Whereas 49% of total investment in Europe originated from cross-border sources during 2019, this slipped to 45% of transactions in 2020. Intra-EMEA cross-border investment rose from 27% to 28% of total activity, although it was the European domestics who benefitted from a less competitive bidding environment.

Cross-border investors favoured core countries as safe havens for their capital in 2020. By country, the UK attracted the most cross-border capital in 2020, reaching €24.9bn (-10% YoY) and replaced Germany at the top. Germany attracted €19.9bn (-40% YoY) of capital, whilst France recorded a 46% fall YoY to €11.3bn. It’s worth noting, however, that several of the largest pan European real estate funds are already located in the UK, Germany and France, which would be considered domestic investment.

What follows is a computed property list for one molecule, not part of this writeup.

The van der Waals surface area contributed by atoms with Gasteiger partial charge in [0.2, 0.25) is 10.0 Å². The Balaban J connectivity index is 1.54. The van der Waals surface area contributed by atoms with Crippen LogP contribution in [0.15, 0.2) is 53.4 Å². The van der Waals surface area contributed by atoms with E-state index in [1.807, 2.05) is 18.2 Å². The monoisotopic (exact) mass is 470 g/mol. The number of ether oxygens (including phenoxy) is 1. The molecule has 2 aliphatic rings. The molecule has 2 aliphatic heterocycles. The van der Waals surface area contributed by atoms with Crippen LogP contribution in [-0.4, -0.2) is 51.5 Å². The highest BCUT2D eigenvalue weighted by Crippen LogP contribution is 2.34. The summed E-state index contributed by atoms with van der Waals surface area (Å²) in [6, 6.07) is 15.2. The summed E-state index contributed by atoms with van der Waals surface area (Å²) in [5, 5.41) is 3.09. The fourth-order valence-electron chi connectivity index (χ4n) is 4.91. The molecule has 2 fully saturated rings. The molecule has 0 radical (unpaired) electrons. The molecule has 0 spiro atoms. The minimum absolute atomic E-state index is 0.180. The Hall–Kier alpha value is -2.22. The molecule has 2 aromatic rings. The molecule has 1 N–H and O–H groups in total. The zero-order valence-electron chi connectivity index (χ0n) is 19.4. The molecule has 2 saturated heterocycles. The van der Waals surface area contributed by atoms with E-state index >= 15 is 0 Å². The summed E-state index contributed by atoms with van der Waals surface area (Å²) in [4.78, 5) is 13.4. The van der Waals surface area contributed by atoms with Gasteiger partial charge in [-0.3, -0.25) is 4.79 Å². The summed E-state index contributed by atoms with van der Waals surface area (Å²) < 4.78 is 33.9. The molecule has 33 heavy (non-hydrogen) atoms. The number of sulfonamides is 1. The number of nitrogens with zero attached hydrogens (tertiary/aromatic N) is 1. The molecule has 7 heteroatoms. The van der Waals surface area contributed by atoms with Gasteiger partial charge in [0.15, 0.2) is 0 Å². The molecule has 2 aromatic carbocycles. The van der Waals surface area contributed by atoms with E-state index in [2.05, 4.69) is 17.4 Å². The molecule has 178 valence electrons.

2020 strong for beds and sheds

Industrial rises from 13% to 20% of investment activity

Between 2019 and 2020, 'beds and sheds' continued to drive European cross-border investor interest. Industrial investment rose from 13% to 20% of total investment volumes, and remained stable at €21bn, driven by a number of portfolio deals in the final quarter of the year such as JP Morgan Asset Management’s €550m acquisition of 11 assets across France, Ireland and the UK. Multifamily investment rose from 16% to 21% of total activity, although the absolute volume fell by 15% YoY to €22bn. Long-dated income streams with rental growth prospects continue to pique investor interest in order to meet pension fund liabilities, however, the availability of 10+ years income remains scarce.

Offices remained the largest investment sector for cross-border capital and accounted for €40bn of transactions, although the proportion fell from 45% to 38% and this marked an absolute fall of 45% YoY. Investors are paying closer attention to corporate signals regarding the return to the workplace and sentiment continues to split the bulls from the bears.